During pregnancy and childbirth body undergoes many hormonal changes. These cause mood swings, lack of sleep and physical discomfort. People who had depression before are at a high risk of developing perinatal depression.
Symptoms of perinatal depression are as below
- Excessive worry about the health and safety of the Newborn.
- Difficulty in taking care of self or the new baby
- Thoughts of self-harm or harming the baby
Premenstrual dysphoric disorder
In layman’s terms, Premenstrual dysphoric disorder (PMDD) can be referred to as a severe form of premenstrual syndrome (PMS). Premenstrual dysphoric disorder symptoms are psychological and much more severe than PMS. People with PMDD could experience depression and sadness that hampers their day-to-day functions.
Some symptoms of PMDD are as below
- Extreme mood swings
- Panic attacks
- Tenderness of breast
- Joint and muscle pain
- Food cravings
- Sleep disturbances problems
PMDD could relate to hormonal changes in the body as its symptoms begin after ovulation and start to ease up once the period is over. Depending upon severity PMDD can include suicidal thoughts.
Seasonal depression, also called seasonal affective disorder is a depression which is related to certain seasons. Most people with seasonal depression, tend to show depression during the winter months. Their symptoms generally often begin in the fall season and continue through the winter.
Some symptoms of seasonal depression are
- Feelings of sadness
- Social withdrawal
- Increased need for sleep
- Weight gain
Seasonal depression may intensify as the season goes on. Seasonal depression can lead to suicidal thoughts. Symptoms tend to improve with the onset of spring.
Situational depression is triggered by specific events or situations like the death of a loved one, serious illness, life-threatening event, going through divorce or child custody issues, being in emotionally or physically abusive relationships, being unemployed or facing serious financial difficulties, etc.
It is quite normal to feel sad and anxious on account of the above-mentioned events. But when these emotions feel out of proportion with the triggering event and interfere with one’s daily life, it is considered situational depression.
Situational depression symptoms include
- Frequent crying
- Difficulty sleeping
- Social distancing
- Appetite changes
- Aches and pains
Atypical depression temporarily goes away when one is in a positive atmosphere or event. This could also be mentioned as a major depressive disorder with atypical features. It is neither very rare nor less serious than other types of depression. It is rather challenging as one might not always seem depressed to others. Atypical depression can happen combined with major depression or with persistent depression.
Some symptoms of atypical depression are
- Increased appetite
- Weight gain
- Eating disorder
- Sleeping more than usual
- Heaviness in arms or legs
- Sensitivity to criticism
- Aches and pains
Prevention of Depression
There is no confirmed way to prevent depression but below mentioned strategies might help.
- Try to control your stress level.
- Boost your self-esteem.
- Be in touch with family and friends.
- Try to avail treatment at the earliest sign of depression.
- Get proper treatment to prevent a relapse of symptoms.
Depression is a result of a complex chain of social, psychological, and biological factors. Bereavement, traumatic events, unemployment, etc. put people on a riskier road to developing depression. Depression, in turn, leads to stress and dysfunction. Prevention programmes could reduce depression. Effective community approaches can help to prevent depression. For example, school-based programmes induce positive coping in children and teens. Regular exercises for senior citizens can also be effective in preventing depression.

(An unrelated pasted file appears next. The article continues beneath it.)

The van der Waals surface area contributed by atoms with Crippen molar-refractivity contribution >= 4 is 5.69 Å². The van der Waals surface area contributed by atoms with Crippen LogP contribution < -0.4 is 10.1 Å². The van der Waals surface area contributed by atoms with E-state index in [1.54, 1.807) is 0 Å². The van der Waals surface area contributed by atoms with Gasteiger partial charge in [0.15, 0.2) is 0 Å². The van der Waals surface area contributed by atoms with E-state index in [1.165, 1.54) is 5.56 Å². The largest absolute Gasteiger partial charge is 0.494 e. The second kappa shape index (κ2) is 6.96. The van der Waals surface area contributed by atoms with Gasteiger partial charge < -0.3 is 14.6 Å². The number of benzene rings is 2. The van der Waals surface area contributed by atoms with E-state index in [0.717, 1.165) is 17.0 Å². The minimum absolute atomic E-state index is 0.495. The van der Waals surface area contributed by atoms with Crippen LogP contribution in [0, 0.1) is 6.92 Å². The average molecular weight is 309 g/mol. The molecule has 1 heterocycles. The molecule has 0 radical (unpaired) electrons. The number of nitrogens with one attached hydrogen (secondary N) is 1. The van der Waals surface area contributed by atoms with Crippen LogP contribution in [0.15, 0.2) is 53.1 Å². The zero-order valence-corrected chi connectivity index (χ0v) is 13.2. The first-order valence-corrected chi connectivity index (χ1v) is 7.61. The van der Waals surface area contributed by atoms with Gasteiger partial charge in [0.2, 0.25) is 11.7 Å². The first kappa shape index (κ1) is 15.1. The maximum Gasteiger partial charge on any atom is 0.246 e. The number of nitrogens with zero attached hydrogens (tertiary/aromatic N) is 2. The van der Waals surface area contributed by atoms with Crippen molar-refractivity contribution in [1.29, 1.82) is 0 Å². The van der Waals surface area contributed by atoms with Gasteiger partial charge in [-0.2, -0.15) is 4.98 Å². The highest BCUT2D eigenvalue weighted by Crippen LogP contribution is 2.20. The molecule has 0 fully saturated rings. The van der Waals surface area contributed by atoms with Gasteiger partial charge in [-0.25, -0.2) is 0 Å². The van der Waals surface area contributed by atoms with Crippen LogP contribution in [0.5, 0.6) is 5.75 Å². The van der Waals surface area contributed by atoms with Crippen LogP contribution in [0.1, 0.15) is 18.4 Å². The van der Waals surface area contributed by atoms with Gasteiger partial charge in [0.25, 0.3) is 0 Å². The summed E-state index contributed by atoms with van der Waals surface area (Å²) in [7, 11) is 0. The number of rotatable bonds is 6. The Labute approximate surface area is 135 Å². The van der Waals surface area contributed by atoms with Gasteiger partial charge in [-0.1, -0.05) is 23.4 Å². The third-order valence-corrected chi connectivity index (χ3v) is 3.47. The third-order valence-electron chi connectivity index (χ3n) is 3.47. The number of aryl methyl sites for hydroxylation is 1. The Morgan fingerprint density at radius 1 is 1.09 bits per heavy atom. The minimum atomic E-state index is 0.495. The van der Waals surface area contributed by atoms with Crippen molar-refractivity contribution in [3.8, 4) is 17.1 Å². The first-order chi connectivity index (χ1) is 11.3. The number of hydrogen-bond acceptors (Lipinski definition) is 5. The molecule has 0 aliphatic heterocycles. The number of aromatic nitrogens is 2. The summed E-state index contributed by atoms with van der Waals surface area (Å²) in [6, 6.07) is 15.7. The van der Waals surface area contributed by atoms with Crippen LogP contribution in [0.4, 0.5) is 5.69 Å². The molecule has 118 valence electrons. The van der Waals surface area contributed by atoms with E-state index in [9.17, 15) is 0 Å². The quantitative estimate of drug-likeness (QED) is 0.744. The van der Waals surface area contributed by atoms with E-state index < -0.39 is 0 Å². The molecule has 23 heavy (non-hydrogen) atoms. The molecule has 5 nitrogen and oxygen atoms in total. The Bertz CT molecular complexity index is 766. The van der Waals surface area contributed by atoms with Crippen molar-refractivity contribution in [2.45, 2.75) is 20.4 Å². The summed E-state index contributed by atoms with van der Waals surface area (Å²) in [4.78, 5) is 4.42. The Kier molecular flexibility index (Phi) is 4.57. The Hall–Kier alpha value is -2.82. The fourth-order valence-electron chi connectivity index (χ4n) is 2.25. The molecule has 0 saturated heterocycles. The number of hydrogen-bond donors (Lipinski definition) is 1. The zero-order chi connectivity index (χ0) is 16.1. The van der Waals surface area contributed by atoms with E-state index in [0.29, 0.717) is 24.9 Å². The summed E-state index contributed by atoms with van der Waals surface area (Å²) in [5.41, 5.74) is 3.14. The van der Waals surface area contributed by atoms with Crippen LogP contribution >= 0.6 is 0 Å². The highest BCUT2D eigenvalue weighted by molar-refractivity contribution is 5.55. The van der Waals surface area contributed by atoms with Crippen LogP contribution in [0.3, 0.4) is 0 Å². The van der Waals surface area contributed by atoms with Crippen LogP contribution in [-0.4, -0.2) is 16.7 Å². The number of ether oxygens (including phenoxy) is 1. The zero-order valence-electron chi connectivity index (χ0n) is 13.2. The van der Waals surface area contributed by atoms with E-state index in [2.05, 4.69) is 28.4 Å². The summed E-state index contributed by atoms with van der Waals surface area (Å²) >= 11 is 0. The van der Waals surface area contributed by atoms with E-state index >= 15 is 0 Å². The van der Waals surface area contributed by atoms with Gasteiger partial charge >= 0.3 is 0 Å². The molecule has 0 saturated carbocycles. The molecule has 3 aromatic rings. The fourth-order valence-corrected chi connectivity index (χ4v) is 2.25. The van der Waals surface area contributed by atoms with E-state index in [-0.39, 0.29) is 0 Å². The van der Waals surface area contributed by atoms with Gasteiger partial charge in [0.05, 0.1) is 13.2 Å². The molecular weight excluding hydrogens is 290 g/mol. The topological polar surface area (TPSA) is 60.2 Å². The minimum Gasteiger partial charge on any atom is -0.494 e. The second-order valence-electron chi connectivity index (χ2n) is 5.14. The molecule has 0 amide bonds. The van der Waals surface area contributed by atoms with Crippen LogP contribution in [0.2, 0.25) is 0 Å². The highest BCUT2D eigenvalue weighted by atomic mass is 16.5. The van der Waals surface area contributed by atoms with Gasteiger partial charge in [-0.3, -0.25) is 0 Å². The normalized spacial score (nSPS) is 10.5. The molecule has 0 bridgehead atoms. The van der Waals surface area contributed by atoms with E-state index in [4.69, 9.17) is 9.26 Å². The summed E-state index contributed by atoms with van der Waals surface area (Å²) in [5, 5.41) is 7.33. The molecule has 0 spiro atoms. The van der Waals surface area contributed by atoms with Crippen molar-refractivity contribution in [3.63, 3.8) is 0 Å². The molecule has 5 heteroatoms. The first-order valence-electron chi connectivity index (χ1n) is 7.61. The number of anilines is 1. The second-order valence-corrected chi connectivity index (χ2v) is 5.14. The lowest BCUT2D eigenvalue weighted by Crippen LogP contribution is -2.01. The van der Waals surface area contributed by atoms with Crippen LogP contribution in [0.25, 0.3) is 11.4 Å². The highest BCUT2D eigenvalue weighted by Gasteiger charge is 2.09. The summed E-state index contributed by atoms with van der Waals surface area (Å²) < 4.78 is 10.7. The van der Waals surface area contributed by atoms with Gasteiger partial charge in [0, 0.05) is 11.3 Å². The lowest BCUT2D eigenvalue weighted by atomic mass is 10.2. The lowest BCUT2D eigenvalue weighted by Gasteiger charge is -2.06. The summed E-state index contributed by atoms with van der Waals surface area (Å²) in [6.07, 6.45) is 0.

What Illnesses Happen with Depression?
Anxiety, obsessive-compulsive disorder (OCD), panic disorder, phobias, substance use disorders, and eating disorders are quite common in people with depression.
How do I know which type of depression I have? When to see a doctor?
If you feel you have any type of depression, talk to your doctor first. Depression is treatable. Do not hide it, do not shake it off. The more delay you will do, the more severe it can become.
If you already had a history of depression and believe it is reoccurring, seek the help of a mental health professional right away.
Let your doctor know all the information about the symptoms, any information about a history of mental illness within the family, and all prescription and over-the-counter medications you take, including supplements and herbs. Do not hide. Your information will help the doctor to reach a more accurate diagnosis and treatment.
What are the treatments for depression?
If properly diagnosed on time, there are treatments that can really help someone with depression. These treatments may include medication or therapy or both. The treatments reduce symptoms and shorten the length of the depression phase. Always listen to your mental health professional and adhere to his advice.
- Depression. (n.d.-b). Who.int. Retrieved August 2, 2022, from https://www.who.int/news-room/fact-sheets/detail/depression
- Major depression. (2021, August 8). Hopkinsmedicine.org. https://www.hopkinsmedicine.org/health/conditions-and-diseases/major-depression
- Razzak, H. A., Harbi, A., & Ahli, S. (2019). Depression: Prevalence and associated risk factors in the United Arab Emirates. Oman Medical Journal, 34(4), 274–282. https://doi.org/10.5001/omj.2019.56
- Smith, G. (2005). Depression explained: How you can help when someone you love is depressed. . ABC Books.